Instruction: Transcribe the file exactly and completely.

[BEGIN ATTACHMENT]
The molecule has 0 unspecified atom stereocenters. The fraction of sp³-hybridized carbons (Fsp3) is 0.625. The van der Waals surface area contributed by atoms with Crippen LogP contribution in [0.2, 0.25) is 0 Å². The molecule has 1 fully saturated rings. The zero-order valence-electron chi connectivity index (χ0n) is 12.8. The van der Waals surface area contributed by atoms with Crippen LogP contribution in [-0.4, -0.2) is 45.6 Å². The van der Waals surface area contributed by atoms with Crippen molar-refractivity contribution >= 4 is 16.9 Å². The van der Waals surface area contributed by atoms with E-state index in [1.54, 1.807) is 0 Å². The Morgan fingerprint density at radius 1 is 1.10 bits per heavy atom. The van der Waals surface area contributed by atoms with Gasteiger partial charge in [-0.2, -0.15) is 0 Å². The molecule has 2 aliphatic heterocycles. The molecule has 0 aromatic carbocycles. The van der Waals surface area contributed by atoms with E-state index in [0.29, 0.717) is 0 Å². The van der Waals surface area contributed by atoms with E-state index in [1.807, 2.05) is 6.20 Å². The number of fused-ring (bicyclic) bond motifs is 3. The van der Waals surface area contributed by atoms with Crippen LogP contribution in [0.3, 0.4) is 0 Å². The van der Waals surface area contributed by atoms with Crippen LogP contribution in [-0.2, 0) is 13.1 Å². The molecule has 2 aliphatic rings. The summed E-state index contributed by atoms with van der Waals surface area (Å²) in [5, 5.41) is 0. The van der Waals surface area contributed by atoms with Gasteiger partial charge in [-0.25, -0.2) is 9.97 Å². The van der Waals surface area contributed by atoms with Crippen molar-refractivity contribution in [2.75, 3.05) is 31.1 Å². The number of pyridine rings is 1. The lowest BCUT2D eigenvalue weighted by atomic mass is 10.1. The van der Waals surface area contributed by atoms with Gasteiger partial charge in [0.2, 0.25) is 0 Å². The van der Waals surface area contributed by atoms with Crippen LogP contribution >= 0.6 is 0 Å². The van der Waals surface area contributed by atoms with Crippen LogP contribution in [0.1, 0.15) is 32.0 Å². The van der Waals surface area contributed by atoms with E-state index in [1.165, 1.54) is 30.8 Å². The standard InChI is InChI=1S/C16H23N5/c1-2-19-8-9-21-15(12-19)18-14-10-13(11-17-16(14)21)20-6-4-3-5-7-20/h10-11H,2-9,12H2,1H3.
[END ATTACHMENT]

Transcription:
The molecule has 0 unspecified atom stereocenters. The fraction of sp³-hybridized carbons (Fsp3) is 0.625. The van der Waals surface area contributed by atoms with Crippen LogP contribution in [0.2, 0.25) is 0 Å². The molecule has 1 fully saturated rings. The zero-order valence-electron chi connectivity index (χ0n) is 12.8. The van der Waals surface area contributed by atoms with Crippen LogP contribution in [-0.4, -0.2) is 45.6 Å². The van der Waals surface area contributed by atoms with Crippen molar-refractivity contribution >= 4 is 16.9 Å². The van der Waals surface area contributed by atoms with E-state index in [1.54, 1.807) is 0 Å². The Morgan fingerprint density at radius 1 is 1.10 bits per heavy atom. The van der Waals surface area contributed by atoms with Gasteiger partial charge in [-0.2, -0.15) is 0 Å². The molecule has 2 aliphatic heterocycles. The molecule has 0 aromatic carbocycles. The van der Waals surface area contributed by atoms with E-state index in [0.29, 0.717) is 0 Å². The van der Waals surface area contributed by atoms with E-state index in [1.807, 2.05) is 6.20 Å². The number of fused-ring (bicyclic) bond motifs is 3. The van der Waals surface area contributed by atoms with Crippen LogP contribution in [0.3, 0.4) is 0 Å². The van der Waals surface area contributed by atoms with Crippen LogP contribution in [-0.2, 0) is 13.1 Å². The molecule has 2 aliphatic rings. The summed E-state index contributed by atoms with van der Waals surface area (Å²) in [5, 5.41) is 0. The van der Waals surface area contributed by atoms with Gasteiger partial charge in [-0.25, -0.2) is 9.97 Å². The van der Waals surface area contributed by atoms with Crippen molar-refractivity contribution in [2.75, 3.05) is 31.1 Å². The number of pyridine rings is 1. The lowest BCUT2D eigenvalue weighted by atomic mass is 10.1. The van der Waals surface area contributed by atoms with Gasteiger partial charge in [0.2, 0.25) is 0 Å². The van der Waals surface area contributed by atoms with Crippen LogP contribution >= 0.6 is 0 Å². The van der Waals surface area contributed by atoms with Crippen LogP contribution in [0.1, 0.15) is 32.0 Å². The van der Waals surface area contributed by atoms with E-state index in [1.165, 1.54) is 30.8 Å². The standard InChI is InChI=1S/C16H23N5/c1-2-19-8-9-21-15(12-19)18-14-10-13(11-17-16(14)21)20-6-4-3-5-7-20/h10-11H,2-9,12H2,1H3.